Rationale: The transition to air breathing at birth is a seminal respiratory event common to all humans, but the intrathoracic processes remain poorly understood.
Objectives: The objectives of this prospective, observational study were to describe the spatiotemporal gas flow, aeration, and ventilation patterns within the lung in term neonates undergoing successful respiratory transition.
Methods: Electrical impedance tomography was used to image intrathoracic volume patterns for every breath until 6 minutes from birth in neonates born by elective cesearean section and not needing resuscitation. Breaths were classified by video data, and measures of lung aeration, tidal flow conditions, and intrathoracic volume distribution calculated for each inflation.
Measurements and Main Results: A total of 1,401 breaths from 17 neonates met all eligibility and data analysis criteria. Stable FRC was obtained by median (interquartile range) 43 (21–77) breaths. Breathing patterns changed from predominantly crying (80.9% first min) to tidal breathing (65.3% sixth min). From birth, tidal ventilation was not uniform within the lung, favoring the right and nondependent regions; P < 0.001 versus left and dependent regions (mixed-effects model). Initial crying created a unique volumetric pattern with delayed midexpiratory gas flow associated with intrathoracic volume redistribution (pendelluft flow) within the lung. This preserved FRC, especially within the dorsal and right regions.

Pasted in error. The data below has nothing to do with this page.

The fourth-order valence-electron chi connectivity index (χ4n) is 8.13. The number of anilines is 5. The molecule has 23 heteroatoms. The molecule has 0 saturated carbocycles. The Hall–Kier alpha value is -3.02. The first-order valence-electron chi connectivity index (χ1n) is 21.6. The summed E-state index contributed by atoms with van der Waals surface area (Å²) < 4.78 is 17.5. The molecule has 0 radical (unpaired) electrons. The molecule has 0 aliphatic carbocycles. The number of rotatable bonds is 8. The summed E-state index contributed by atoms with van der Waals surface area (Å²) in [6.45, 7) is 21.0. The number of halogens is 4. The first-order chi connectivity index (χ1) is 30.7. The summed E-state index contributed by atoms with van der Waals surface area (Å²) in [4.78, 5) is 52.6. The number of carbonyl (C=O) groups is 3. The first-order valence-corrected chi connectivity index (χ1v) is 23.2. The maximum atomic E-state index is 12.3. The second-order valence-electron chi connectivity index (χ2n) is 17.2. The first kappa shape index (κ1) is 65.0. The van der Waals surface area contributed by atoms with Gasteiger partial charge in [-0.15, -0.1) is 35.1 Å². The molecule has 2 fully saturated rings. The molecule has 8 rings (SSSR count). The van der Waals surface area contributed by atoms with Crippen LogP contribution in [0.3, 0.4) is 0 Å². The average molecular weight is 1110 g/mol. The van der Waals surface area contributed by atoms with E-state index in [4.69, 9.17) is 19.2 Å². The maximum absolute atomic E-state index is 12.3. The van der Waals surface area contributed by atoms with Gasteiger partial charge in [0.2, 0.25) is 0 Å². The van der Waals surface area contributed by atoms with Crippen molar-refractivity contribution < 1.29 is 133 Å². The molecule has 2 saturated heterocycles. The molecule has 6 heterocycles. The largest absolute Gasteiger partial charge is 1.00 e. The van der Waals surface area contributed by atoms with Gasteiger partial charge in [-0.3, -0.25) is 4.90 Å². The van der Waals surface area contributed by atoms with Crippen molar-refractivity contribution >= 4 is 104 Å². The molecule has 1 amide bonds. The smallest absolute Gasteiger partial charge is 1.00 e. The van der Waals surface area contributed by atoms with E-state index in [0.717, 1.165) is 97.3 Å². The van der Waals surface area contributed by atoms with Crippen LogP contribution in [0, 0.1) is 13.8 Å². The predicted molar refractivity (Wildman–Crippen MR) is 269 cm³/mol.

Conclusions: The commencement of air breathing at birth generates unique flow and volume states associated with marked spatiotemporal ventilation inhomogeneity not seen elsewhere in respiratory physiology. At birth, neonates innately brake expiratory flow to defend FRC gains and redistribute gas to less aerated regions.
Birth requires the rapid transition from a fluid-filled to aerated lung, a process that is poorly understood. Limited human and animal studies suggest high intrathoracic pressure and flow states are required to attain FRC and support tidal ventilation.
This is the first breath-by-breath imaging of the lungs of term neonates undergoing successful respiratory transition at birth. We identified highly inhomogeneous spatiotemporal aeration and ventilation patterns. Crying at birth preserved FRC by allowing intrathoracic volume redistribution (pendelluft flow) within the lung. Newborns defend aeration from intrathoracic lung fluid shifts at birth by innately braking expiratory flow using the glottis and diaphragm.